Self-reliance and distance running tend to pair up nicely. There is a sort of stubborn pride in me that loves to accomplish lofty goals, “on my own.” I secretly relish in the knowledge that I am completing a training plan and a race by my own efforts.
My first shot of humility came in my Silverton journey when I caved and asked my boyfriend, Tom to pace a tough 19 mile stretch. “Okay,” I thought, “I’m still doing this race on my own…Tom will just be there for a part of it.”
What I did not consider at this time was that asking for (and taking lots of) help was probably the single most important aspect that got me over the finish line this past September:
Around Mile 33 of the Silverton Double Dirty 30: I was trotting along and coming out of a particularly nauseated state. As my stomach settled and the sun began to shine, I picked up my pace on a fun flat section. I was finally feeling more, “with it” than I had in an hour and I hurried along the trail. Suddenly I heard a, “Hey! I think that the course goes this way!” I turn to see two bow hunters looking to their left. I trotted back and gawked at the rushing river before me. Without pause the second hunter asks, “Do you want to borrow our waders?” Let me be clear, “30-something miles ago Anna” probably would have said, “no, thank you.” and then proceeded to trudged through the water annoyed and cold. But this far in (and knowing how far that I had to go) I answered, “Heck, yeah! Man, good timing”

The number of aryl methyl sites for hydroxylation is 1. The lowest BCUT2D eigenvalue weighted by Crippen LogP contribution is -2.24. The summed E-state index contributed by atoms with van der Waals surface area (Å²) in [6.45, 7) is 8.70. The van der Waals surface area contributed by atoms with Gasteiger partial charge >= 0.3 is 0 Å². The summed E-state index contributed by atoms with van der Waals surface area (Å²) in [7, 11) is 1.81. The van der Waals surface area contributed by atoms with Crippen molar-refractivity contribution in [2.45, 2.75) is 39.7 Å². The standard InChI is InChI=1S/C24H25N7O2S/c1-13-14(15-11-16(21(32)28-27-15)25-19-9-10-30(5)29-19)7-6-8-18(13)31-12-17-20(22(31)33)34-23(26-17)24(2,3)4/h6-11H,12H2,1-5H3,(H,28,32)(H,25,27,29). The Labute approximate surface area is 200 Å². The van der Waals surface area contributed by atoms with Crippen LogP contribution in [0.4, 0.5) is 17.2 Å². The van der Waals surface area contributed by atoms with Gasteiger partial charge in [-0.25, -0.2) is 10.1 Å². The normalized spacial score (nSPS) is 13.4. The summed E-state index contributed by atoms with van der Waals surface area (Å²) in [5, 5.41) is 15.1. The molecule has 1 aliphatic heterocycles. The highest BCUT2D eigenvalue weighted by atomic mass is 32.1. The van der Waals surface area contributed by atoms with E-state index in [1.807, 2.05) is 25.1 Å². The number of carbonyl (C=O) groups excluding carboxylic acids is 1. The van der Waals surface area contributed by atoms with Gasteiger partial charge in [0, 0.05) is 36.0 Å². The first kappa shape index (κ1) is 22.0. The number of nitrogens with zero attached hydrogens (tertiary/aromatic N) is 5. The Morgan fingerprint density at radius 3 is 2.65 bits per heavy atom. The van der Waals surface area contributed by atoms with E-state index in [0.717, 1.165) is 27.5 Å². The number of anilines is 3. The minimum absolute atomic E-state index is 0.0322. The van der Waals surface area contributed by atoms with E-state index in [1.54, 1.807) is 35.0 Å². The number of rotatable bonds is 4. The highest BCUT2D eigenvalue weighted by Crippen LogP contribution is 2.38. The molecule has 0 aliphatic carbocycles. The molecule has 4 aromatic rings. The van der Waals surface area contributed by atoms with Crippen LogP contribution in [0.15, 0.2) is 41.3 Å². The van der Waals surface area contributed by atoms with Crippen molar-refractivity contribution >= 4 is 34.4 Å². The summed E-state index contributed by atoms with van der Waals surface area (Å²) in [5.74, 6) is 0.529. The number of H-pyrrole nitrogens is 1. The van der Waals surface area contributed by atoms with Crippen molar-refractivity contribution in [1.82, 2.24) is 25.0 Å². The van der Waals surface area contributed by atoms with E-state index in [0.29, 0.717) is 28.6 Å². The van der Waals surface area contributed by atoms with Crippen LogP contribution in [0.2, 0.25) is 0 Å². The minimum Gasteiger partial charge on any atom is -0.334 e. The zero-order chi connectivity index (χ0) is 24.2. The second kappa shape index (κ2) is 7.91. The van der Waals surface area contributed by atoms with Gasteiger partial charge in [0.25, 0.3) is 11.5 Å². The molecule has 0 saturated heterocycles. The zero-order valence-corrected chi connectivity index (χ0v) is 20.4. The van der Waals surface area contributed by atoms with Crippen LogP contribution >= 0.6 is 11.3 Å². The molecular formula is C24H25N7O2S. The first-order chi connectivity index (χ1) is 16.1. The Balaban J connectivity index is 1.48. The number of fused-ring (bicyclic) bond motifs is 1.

The hunters crossed the river and I braced myself to catch the waders that would keep my feet dry for those 4 miles before I had dry socks (at the next aid station).
Running has this ironic way of giving me exactly what I need. I signed up for a race of over 60 miles in order to challenge my ability to rely on my own physical and mental strength…and what did Silverton give me? The ability to not only ask for help, but to graciously take the help of everyone around me. In the same way that training brings me confidence in myself, racing Silverton gave me confidence in the kindness of those around me.